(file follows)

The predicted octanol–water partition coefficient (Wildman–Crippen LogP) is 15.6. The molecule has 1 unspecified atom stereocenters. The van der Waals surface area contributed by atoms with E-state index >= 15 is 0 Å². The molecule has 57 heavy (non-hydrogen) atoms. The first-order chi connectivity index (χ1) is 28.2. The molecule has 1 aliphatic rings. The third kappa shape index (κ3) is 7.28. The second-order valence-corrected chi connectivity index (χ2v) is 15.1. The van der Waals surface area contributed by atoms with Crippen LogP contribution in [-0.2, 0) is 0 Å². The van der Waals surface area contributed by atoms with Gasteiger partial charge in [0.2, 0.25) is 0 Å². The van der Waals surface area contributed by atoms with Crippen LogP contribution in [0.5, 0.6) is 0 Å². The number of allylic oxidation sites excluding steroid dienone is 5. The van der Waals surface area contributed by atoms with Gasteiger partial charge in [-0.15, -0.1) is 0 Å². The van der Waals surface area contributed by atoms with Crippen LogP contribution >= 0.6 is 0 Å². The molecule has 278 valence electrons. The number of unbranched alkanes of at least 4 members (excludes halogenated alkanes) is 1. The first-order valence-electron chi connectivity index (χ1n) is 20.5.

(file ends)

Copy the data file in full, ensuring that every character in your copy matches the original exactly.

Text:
The predicted octanol–water partition coefficient (Wildman–Crippen LogP) is 15.6. The molecule has 1 unspecified atom stereocenters. The van der Waals surface area contributed by atoms with E-state index >= 15 is 0 Å². The molecule has 57 heavy (non-hydrogen) atoms. The first-order chi connectivity index (χ1) is 28.2. The molecule has 1 aliphatic rings. The third kappa shape index (κ3) is 7.28. The second-order valence-corrected chi connectivity index (χ2v) is 15.1. The van der Waals surface area contributed by atoms with Crippen LogP contribution in [-0.2, 0) is 0 Å². The van der Waals surface area contributed by atoms with Gasteiger partial charge in [0.2, 0.25) is 0 Å². The van der Waals surface area contributed by atoms with Crippen LogP contribution in [0.5, 0.6) is 0 Å². The number of allylic oxidation sites excluding steroid dienone is 5. The van der Waals surface area contributed by atoms with Gasteiger partial charge in [-0.15, -0.1) is 0 Å². The van der Waals surface area contributed by atoms with Crippen LogP contribution >= 0.6 is 0 Å². The molecule has 278 valence electrons. The number of unbranched alkanes of at least 4 members (excludes halogenated alkanes) is 1. The first-order valence-electron chi connectivity index (χ1n) is 20.5.